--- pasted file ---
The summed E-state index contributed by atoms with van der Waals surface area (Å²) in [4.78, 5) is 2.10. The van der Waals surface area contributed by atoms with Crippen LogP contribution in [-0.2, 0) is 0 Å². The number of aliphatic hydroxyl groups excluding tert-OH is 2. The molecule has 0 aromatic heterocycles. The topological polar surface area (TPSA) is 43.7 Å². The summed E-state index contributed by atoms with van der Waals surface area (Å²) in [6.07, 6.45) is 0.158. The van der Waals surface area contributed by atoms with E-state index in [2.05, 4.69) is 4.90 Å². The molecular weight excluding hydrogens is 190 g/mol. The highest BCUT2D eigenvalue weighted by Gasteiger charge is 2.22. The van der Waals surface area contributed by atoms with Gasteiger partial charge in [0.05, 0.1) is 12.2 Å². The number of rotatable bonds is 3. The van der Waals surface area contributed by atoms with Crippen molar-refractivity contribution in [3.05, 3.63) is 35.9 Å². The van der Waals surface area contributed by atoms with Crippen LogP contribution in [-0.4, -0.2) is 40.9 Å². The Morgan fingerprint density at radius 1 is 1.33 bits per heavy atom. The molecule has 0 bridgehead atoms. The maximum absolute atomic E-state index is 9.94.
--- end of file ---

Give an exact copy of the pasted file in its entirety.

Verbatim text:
The summed E-state index contributed by atoms with van der Waals surface area (Å²) in [4.78, 5) is 2.10. The van der Waals surface area contributed by atoms with Crippen LogP contribution in [-0.2, 0) is 0 Å². The number of aliphatic hydroxyl groups excluding tert-OH is 2. The molecule has 0 aromatic heterocycles. The topological polar surface area (TPSA) is 43.7 Å². The summed E-state index contributed by atoms with van der Waals surface area (Å²) in [6.07, 6.45) is 0.158. The van der Waals surface area contributed by atoms with E-state index in [2.05, 4.69) is 4.90 Å². The molecular weight excluding hydrogens is 190 g/mol. The highest BCUT2D eigenvalue weighted by Gasteiger charge is 2.22. The van der Waals surface area contributed by atoms with Gasteiger partial charge in [0.05, 0.1) is 12.2 Å². The number of rotatable bonds is 3. The van der Waals surface area contributed by atoms with Crippen molar-refractivity contribution in [3.05, 3.63) is 35.9 Å². The van der Waals surface area contributed by atoms with Crippen LogP contribution in [-0.4, -0.2) is 40.9 Å². The Morgan fingerprint density at radius 1 is 1.33 bits per heavy atom. The molecule has 0 bridgehead atoms. The maximum absolute atomic E-state index is 9.94.